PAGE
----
Sequim Bay State Park

Clam, mussel, and oyster season OPEN for harvest June 8 through July 15 only.

Butter clams in Sequim Bay are often subject to biotoxin closures. Be sure to check the current Department of Health status the same day to you plan to harvest. 

Harvest profile

This beach had been enhanced with oysters

This is a very good beach for butter clams and native littleneck clams. The best harvest area is south from the boat ramp to the dock and decent pockets of native littlenecks can be found north of the boat ramp in areas of mixed sand and gravel. Butter clams can be found in the lower intertidal zone in both areas.

Oysters are available at Sequim Bay State Park in good numbers in the WDFW oyster enhancement plots (see beach photo for oyster plots). Most recent oyster plants have occurred south of the boat ramp. 

Beach map
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Disclaimer: Map areas identify approximate public property boundaries and should not be considered legal property boundaries. Many of these public beaches have no upland entrance and must be accessed by boat. Please respect adjacent private property. This map is provided for informational purposes only. The accuracy of this map is not guaranteed.
Directions

Sequim Bay State Park is located about four miles east of Sequim on Highway 101.

To reach the site from the west on Highway 101, travel east through Sequim and proceed for about four miles. Look for the signs that announce the entrance to the park. It is located on the northeast (left) side of the highway.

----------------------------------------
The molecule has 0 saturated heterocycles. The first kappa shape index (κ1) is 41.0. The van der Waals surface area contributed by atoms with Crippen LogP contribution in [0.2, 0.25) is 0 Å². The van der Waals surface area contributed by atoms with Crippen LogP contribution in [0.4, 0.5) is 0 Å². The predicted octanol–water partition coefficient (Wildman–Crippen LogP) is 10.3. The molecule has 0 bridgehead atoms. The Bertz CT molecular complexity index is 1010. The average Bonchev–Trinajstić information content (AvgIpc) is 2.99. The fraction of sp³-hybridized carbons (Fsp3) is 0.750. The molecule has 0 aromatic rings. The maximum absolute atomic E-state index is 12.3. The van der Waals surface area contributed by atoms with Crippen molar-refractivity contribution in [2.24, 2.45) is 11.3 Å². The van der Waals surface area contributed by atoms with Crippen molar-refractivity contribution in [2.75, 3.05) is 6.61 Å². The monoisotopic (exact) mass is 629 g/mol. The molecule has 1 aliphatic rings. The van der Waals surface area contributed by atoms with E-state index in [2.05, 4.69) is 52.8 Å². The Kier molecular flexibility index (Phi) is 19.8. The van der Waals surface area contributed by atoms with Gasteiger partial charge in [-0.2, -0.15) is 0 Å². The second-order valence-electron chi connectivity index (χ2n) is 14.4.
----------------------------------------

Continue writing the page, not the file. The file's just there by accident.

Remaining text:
To reach the site from the east on Highway 101 from the Hood Canal Bridge, travel west on Highway 104 until Highway 104 merges with Highway 101, about one mile east of Discovery Bay. Continue west on Highway 101 for about another 15 miles. Look for the signs that announce the entrance to the Park. It is located on the northeast (right) side of the highway.

Facilities

Sequim Bay State Park has camping, a boat ramp, dock, restrooms/showers, tennis courts, picnic area and a playground.

Fun facts

North of Sequim Bay State Park is the former site of the Jamestown S'Klallam village of Suxtcikwi'in, from which "Sequim", meaning "quiet waters" gets its name. Two natural overlapping sandbars protect the bay waters from the rough waves and currents of the Strait of Juan de Fuca. These same sandbars also protected the area from discovery by the first three expeditions that ventured into the Puget Sound. Due to the sandbars, low tide at Sequim Bay State Park is approximately 30 minutes later than the predicted time of low tide at the mouth of Sequim Bay.